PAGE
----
Abstract: Radiotherapy has undergone significant technological advances during the last 20 years, although their use in breast cancer was relatively limited until recently. The major recent changes in the use of radiotherapy for breast cancer have been the following: the establishment of partial breast irradiation (PBI) as an option for therapy in early stage disease; the revival of hypofractionated therapies for breast only therapy; the clearer definition of the role of post‐mastectomy irradiation; and the continuing investigation as to which patients having conservative surgery do not need radiation therapy. Intensity‐modulated radiotherapy is still not widely accepted to be medically necessary in breast cancer, but ongoing studies may demonstrate that it will prove to be useful in treating node‐positive breast cancer when wide‐field nodal targets need to be included in the treatment volume. Image‐guided radiotherapy will prove to be necessary for PBI by external beam to keep the irradiated treatment volumes within long‐term tolerance. The optimum dose and delivery schedule for PBI is yet to be finalized. Overall, the local control rates for all breast cancer treatment scenarios are generally good, and therefore, the emphasis is now on maintaining local control while reducing toxicities from treatment. The long‐term risks of breast cancer radiotherapy on subsequent cancer induction are subject to ongoing studies. Biological enhancement of the effect of radiotherapy could allow dose reduction, with presumed reductions in the toxicity of treatment. In conclusion, breast cancer radiotherapy has much to understand and optimize in the 21st Century.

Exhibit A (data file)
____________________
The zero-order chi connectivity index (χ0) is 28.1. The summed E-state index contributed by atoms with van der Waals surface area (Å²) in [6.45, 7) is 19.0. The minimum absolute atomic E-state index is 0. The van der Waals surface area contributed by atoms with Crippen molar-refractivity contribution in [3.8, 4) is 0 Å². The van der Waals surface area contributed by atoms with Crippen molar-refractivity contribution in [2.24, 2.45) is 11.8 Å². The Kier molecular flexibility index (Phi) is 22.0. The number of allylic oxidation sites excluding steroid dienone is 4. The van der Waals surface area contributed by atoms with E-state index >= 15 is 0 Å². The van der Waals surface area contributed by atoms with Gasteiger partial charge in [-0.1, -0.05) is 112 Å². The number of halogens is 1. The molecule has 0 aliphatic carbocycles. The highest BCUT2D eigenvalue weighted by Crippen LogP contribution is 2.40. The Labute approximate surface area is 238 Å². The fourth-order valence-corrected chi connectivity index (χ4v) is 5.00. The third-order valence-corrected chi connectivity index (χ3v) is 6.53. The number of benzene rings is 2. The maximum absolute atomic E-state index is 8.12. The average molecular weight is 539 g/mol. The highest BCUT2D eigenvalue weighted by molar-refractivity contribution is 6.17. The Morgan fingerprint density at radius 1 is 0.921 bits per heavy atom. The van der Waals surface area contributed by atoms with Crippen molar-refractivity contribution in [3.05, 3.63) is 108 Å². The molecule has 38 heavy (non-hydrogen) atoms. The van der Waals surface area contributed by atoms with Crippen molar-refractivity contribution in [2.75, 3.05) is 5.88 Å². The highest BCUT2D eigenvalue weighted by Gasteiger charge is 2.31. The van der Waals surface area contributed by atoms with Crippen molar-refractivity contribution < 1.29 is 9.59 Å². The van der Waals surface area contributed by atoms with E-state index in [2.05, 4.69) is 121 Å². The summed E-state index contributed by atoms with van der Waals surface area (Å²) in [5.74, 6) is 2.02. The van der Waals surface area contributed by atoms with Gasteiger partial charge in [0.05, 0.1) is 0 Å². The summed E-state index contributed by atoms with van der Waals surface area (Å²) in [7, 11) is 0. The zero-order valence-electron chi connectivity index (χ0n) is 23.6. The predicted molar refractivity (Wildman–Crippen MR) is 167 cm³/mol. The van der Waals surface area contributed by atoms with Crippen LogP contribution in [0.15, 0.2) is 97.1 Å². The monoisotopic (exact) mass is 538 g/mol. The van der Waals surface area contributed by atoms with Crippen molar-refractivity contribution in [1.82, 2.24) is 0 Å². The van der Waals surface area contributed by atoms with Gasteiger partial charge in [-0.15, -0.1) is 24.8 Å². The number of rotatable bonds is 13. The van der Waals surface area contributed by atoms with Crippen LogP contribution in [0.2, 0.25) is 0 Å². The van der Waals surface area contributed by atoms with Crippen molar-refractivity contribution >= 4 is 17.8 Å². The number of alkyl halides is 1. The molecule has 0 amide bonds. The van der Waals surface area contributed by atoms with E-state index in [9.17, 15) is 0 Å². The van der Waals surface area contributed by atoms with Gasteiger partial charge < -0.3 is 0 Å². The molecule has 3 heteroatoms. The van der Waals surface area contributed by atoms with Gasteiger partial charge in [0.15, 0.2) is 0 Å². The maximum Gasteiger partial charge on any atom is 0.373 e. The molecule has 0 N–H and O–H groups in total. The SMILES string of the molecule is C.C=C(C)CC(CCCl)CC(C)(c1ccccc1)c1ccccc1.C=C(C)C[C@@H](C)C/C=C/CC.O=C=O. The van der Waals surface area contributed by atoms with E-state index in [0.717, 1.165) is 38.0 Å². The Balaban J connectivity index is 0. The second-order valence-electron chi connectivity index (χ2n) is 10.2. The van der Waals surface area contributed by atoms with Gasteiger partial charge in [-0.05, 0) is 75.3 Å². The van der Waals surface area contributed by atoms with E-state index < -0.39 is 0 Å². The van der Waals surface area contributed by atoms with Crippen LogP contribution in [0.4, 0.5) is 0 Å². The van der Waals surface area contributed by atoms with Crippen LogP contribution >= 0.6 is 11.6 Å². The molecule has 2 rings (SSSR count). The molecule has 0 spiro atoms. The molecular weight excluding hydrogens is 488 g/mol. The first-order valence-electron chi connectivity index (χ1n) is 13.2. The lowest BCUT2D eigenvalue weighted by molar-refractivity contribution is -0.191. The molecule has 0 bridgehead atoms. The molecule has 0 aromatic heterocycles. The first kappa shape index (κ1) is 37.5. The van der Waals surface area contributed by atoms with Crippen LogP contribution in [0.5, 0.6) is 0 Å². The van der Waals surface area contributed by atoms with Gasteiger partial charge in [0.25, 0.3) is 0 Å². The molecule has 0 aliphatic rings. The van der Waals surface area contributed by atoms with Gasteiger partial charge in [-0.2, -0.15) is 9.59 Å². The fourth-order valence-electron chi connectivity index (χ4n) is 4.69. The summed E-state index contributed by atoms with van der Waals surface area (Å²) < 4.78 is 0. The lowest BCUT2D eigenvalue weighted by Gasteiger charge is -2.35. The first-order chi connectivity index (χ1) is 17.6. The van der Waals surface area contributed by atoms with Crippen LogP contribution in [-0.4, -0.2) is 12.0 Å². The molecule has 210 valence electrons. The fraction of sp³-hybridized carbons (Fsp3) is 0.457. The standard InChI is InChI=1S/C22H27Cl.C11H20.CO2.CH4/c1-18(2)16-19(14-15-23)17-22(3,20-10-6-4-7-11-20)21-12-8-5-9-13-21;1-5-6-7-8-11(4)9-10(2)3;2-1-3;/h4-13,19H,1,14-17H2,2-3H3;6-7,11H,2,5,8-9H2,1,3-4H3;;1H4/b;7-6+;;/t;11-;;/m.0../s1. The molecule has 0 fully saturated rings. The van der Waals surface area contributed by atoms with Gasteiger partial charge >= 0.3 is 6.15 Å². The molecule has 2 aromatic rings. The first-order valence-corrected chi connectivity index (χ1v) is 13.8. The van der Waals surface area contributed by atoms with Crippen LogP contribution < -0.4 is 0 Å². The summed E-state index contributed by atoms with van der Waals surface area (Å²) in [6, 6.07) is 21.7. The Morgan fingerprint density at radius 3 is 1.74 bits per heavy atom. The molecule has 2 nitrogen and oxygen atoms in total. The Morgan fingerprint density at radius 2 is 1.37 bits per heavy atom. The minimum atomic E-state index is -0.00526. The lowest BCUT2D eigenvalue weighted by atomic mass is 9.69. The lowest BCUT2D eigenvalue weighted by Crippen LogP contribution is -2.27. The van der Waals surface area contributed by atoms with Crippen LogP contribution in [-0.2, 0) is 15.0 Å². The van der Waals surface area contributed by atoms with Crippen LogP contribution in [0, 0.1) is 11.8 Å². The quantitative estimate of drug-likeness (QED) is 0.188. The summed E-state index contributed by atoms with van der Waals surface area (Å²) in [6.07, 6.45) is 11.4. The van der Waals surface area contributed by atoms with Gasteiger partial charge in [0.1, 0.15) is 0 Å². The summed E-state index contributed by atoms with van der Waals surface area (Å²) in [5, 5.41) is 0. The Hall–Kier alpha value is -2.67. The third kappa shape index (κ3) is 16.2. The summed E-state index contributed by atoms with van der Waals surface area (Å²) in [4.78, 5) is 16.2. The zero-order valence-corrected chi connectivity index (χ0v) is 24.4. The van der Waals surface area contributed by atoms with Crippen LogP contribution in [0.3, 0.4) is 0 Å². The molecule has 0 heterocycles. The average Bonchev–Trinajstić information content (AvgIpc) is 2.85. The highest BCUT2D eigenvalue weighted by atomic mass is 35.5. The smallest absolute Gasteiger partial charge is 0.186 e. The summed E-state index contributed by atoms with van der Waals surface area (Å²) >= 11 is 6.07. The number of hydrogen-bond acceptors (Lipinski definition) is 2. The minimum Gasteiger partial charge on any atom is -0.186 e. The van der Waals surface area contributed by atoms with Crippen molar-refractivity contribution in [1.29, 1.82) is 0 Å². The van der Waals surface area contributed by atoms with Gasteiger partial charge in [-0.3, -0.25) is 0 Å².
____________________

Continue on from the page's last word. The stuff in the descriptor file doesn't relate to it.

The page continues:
Financed by the National Centre for Research and Development under grant No. SP/I/1/77065/10 by the strategic scientific research and experimental development program:
SYNAT - “Interdisciplinary System for Interactive Scientific and Scientific-Technical Information”.